Fiorano: An Italian restaurant in Kormangala
This is a vegetarian’s perspective of the restaurant.
Here on, I will not be labeling my outings with my stomach this explicitly, unless they include someone with a meat tooth. My trip to this Italian restaurant, I must admit, was light on my purse because a friend paid for this indulgence. That is the least you expect of someone who has made it to Stanford. And again, hoping that he will turn out to be another Larry Page, you expect a little more.
I am extremely bad with directions, and if you can manage to get to this place despite my attempts at confusing you, congratulate yourself. To cut a long route short, take the left after St Johns Hospital if you are coming from the Forum end, proceed till you see the BDA complex and then the Nandini restaurant on your right. Move a little ahead, and at the next junction, you should be able to locate Fiorano on your left.
The interiors look like the leftovers of a Simi Garewal show – all white. I have nothing against the color of colors, except that it makes me feel so darn guilty when I have to soil the white napkin with the remanants on my fingers. That is, till the bill arrives. And then I feel guilty all over again. Sigh! Coming back to the interiors, the place doesn’t look like it can take in a lot of people, and the prices have been suitably tailored to that effect.
Because this was lunch-time, we dispensed with the liquor menu, and went in for the soups instead. I picked Minestrone, and my friend went for the Crema de funghi, which essentially is the mushroom soup. The italians have a lovely way of classifying food: Pasta and Antipasti. Any food that is not pasta is anti-pasta? Lovely! How about calling all breads without cheese anti-pizza? The antipasti of our desire that day was Crostini – bread crumbs with various kinds of toppings on them.
What we were not prepared for was the bread that came before it. On-the-house, the bread pieces were presented with garlic cloves, basil leaves, and tomatoes. My natural instincts got me to poke each of those vegetables with a fork before the fork’s final insertion into a bread crumb. Natural instincts are not always correct unfortunately. What I should have done, as the waiter politely pointed out, was to rub the bread with garlic, and basil, then add the salt, rub the tomato to spread the salt, and top it all with olive oil before downing it in your throat in a gulp or two. Heaven! After this experience, I will never go for a ready-to-eat garlic bread again.
The minestrone soup was super-stuff. It closely rivaled the tomato soup which I devour with frenzy at Sukh Sagar. I do not have such good things to say for the fungal concoction though. That is entirely due to my distaste for sloppy mushrooms. Between gulpings of soup, aided wonderfully by the chewy Crostinis, the first act went off just wonderful! If you are a frugal eater, and want to order as much as possible, I suggest that you go with so many people, and share the dishes. Each dish can easily satisfy a couple of hungry stomachs.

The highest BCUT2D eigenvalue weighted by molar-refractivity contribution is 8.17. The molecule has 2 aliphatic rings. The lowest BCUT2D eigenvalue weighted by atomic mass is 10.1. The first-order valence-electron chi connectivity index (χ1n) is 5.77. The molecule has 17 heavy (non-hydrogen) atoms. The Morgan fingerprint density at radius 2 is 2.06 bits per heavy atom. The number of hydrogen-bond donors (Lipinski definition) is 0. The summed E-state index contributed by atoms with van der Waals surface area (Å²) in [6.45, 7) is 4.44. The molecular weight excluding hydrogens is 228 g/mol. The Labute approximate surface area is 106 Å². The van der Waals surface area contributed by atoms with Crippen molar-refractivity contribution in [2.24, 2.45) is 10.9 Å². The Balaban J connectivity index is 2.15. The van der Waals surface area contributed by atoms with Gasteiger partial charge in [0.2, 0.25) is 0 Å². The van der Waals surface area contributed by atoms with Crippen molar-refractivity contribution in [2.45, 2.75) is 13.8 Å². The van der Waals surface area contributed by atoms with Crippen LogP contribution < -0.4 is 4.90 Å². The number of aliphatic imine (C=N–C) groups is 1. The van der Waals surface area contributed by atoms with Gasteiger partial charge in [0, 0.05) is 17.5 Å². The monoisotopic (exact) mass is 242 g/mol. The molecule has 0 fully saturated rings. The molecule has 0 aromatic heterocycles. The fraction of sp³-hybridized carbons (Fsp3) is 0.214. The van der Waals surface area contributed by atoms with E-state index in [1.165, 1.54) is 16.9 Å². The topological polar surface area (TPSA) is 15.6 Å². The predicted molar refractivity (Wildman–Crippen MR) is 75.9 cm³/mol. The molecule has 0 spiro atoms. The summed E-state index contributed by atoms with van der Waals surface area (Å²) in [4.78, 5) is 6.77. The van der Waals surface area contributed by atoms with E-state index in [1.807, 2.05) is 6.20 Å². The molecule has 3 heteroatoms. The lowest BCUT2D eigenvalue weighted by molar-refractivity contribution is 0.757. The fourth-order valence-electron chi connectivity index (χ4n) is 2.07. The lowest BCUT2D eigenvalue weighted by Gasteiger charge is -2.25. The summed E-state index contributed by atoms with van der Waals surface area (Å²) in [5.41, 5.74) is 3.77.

For the main course, I went for the Tangliolini Primavera, a pasta with a generous dose of vegetables and tomato soup thrown in. You could order a cheese base instead of the tomato soup. only if you are a hard core cheese lover. To be very frank, my minestrone soup and my main course kind of tasted very similar. Maybe you require a connoisseur to tell the difference. Despite that, I should admit, I cleaned up my pasta bowl very well. As a general rule, I do not like the way the Europeans treat potatoes. My friend however, had better confidence, and ordered the Gnochi di patate Agli Spinoci. My middle-class upbringing has ensured that I feel like Aishwarya Rai eating Gadbad every time I waste food. This dish was a mean opponent, and I had to give up after a few spoonfuls. It was a toss between my guilt and throwing up. This has convinced me, yet again, that we need to teach the Europeans a thing or two about potatoes.
The chocolate walnut brownie cake for dessert compensated in no small extent to make up for the potatoesque blunder. The quantity was more than we had bargained for though. It is difficult to appreciate a dessert on a full stomach, but the fact that we did speaks volumes of the extent to which the chef must have gone into making us happy with this final act. Alternatively, try Tiramisu. This is a dessert the chef can’t go totally wrong with.
For three people, we paid around Rs 1500, and with my limited Arithmetic skills, that must be five-hundred bucks per stomach. Not a bad deal at all, especially if you are not paying for it.
General advice for people visiting exotic restaurants the first time: Please ask the waiter about the most-ordered dish. Read the description of the dish and not the name. A Tiramisu by any other description is not Tiramisu.
PS: Am extremely sorry for not taking pics of the place or the food. My plans of buying a digital camera or a cell phone with one should be realized soon.